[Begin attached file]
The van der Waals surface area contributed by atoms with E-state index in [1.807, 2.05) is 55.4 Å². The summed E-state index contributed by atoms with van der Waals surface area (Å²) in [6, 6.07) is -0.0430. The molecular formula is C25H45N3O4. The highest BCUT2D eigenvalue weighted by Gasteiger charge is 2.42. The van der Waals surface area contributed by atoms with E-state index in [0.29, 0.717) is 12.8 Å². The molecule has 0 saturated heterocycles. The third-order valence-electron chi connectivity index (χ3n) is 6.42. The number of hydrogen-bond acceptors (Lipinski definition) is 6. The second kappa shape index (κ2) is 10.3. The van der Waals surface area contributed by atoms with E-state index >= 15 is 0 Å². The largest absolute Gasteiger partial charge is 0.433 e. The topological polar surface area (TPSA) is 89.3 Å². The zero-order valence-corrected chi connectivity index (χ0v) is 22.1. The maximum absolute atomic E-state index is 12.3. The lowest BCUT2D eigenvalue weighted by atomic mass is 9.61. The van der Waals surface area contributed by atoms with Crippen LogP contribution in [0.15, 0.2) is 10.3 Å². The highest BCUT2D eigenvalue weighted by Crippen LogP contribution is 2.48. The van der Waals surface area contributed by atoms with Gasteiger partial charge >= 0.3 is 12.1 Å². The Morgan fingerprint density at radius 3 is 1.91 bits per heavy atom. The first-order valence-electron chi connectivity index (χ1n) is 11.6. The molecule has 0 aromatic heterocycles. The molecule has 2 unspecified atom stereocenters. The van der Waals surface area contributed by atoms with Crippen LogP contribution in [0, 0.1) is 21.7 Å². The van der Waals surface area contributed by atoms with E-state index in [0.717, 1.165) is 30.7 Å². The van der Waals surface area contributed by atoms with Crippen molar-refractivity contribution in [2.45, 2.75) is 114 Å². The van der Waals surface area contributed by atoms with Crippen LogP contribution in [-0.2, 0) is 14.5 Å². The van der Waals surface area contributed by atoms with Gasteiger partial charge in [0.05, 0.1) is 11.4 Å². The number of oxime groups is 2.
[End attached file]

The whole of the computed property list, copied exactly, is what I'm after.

The van der Waals surface area contributed by atoms with E-state index in [1.807, 2.05) is 55.4 Å². The summed E-state index contributed by atoms with van der Waals surface area (Å²) in [6, 6.07) is -0.0430. The molecular formula is C25H45N3O4. The highest BCUT2D eigenvalue weighted by Gasteiger charge is 2.42. The van der Waals surface area contributed by atoms with E-state index in [0.29, 0.717) is 12.8 Å². The molecule has 0 saturated heterocycles. The third-order valence-electron chi connectivity index (χ3n) is 6.42. The number of hydrogen-bond acceptors (Lipinski definition) is 6. The second kappa shape index (κ2) is 10.3. The van der Waals surface area contributed by atoms with E-state index >= 15 is 0 Å². The largest absolute Gasteiger partial charge is 0.433 e. The topological polar surface area (TPSA) is 89.3 Å². The zero-order valence-corrected chi connectivity index (χ0v) is 22.1. The maximum absolute atomic E-state index is 12.3. The lowest BCUT2D eigenvalue weighted by atomic mass is 9.61. The van der Waals surface area contributed by atoms with Crippen LogP contribution in [0.15, 0.2) is 10.3 Å². The highest BCUT2D eigenvalue weighted by Crippen LogP contribution is 2.48. The van der Waals surface area contributed by atoms with Gasteiger partial charge >= 0.3 is 12.1 Å². The Morgan fingerprint density at radius 3 is 1.91 bits per heavy atom. The first-order valence-electron chi connectivity index (χ1n) is 11.6. The molecule has 0 aromatic heterocycles. The molecule has 2 unspecified atom stereocenters. The van der Waals surface area contributed by atoms with Crippen LogP contribution in [0, 0.1) is 21.7 Å². The van der Waals surface area contributed by atoms with E-state index in [0.717, 1.165) is 30.7 Å². The van der Waals surface area contributed by atoms with Crippen molar-refractivity contribution in [2.45, 2.75) is 114 Å². The van der Waals surface area contributed by atoms with Crippen LogP contribution in [-0.2, 0) is 14.5 Å². The van der Waals surface area contributed by atoms with Gasteiger partial charge in [0.05, 0.1) is 11.4 Å². The number of oxime groups is 2.